Snow causes spike in medical emergencies forcing ambulance service to declare internal major incident

A spike in medical emergencies caused by Sunday's snow forced the region's ambulance service to declare an internal major incident and get all available staff to respond to 999 calls.

Monday, 11th December 2017, 1:58 pm
Updated Tuesday, 12th December 2017, 8:09 am
Snow in Peterborough yesterday

Almost 4,400 calls were received yesterday, making it one of the busiest days in recent years.

Demand increased more than 20 per cent from the same day last year.

East of England Ambulance Service Trust (EEAST) Chief Executive Officer Robert Morton said: “The conditions we experienced yesterday were extreme and we would like to thank the public for being patient with our responses.

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“We had to prioritise life-threatening calls and the most seriously ill patients, and our call handlers had to let those calling about less serious incidents know they could wait a very long time for an ambulance and to consider an alternative if it was not a life-threatening emergency.”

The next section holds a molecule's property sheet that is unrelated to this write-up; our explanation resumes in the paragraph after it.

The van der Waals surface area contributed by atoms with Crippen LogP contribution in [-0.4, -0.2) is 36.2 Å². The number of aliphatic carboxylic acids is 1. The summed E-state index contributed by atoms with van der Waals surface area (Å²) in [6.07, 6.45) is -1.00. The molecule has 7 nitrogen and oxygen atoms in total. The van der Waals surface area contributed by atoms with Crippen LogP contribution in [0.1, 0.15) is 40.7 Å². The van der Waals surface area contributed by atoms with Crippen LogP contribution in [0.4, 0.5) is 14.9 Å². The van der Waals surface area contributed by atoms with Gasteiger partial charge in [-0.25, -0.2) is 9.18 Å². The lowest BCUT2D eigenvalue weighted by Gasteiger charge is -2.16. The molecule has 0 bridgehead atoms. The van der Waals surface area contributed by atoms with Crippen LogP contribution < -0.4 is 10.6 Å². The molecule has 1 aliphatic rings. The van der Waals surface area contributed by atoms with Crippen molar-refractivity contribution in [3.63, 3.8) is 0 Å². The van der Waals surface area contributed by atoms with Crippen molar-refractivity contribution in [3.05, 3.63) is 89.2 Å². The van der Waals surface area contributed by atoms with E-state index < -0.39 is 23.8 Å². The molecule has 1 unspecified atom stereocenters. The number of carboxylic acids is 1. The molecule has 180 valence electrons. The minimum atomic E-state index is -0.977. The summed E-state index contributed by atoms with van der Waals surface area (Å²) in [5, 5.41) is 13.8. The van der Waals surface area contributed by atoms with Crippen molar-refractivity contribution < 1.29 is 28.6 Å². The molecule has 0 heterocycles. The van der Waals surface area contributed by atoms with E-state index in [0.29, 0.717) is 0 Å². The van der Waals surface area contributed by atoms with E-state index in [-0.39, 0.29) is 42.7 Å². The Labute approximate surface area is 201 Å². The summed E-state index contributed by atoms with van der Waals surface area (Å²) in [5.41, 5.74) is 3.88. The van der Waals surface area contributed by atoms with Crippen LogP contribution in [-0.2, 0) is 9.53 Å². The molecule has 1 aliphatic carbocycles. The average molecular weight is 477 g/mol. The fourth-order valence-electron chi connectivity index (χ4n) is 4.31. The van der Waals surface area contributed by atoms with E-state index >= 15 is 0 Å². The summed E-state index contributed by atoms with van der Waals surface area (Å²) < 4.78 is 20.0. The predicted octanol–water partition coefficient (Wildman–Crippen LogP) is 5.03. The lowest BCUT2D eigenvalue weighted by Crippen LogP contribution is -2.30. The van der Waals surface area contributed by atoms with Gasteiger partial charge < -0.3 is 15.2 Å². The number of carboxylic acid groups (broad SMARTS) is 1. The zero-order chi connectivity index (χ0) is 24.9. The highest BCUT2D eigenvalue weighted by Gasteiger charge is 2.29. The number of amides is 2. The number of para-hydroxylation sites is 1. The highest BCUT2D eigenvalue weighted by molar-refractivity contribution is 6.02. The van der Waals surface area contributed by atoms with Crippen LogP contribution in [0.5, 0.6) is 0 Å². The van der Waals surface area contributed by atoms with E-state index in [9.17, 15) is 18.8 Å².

The most affected areas for the ambulance service were Cambridgeshire, Bedfordshire, Hertfordshire and West Essex.

Mr Morton added: “Every single member of EEAST has worked incredibly hard and is continuing to do so.

“Some members of staff came in on their days off and others worked many hours on from the end of their shift, responding so compassionately to those who need us most in the community to make sure our patients got the best possible care they could.”

Just before 10am today (Monday, December 11) the internal major incident status was removed, but the trust is still urging the public to take care in icy conditions, check on vulnerable neighbours and choose wisely about which NHS service they require.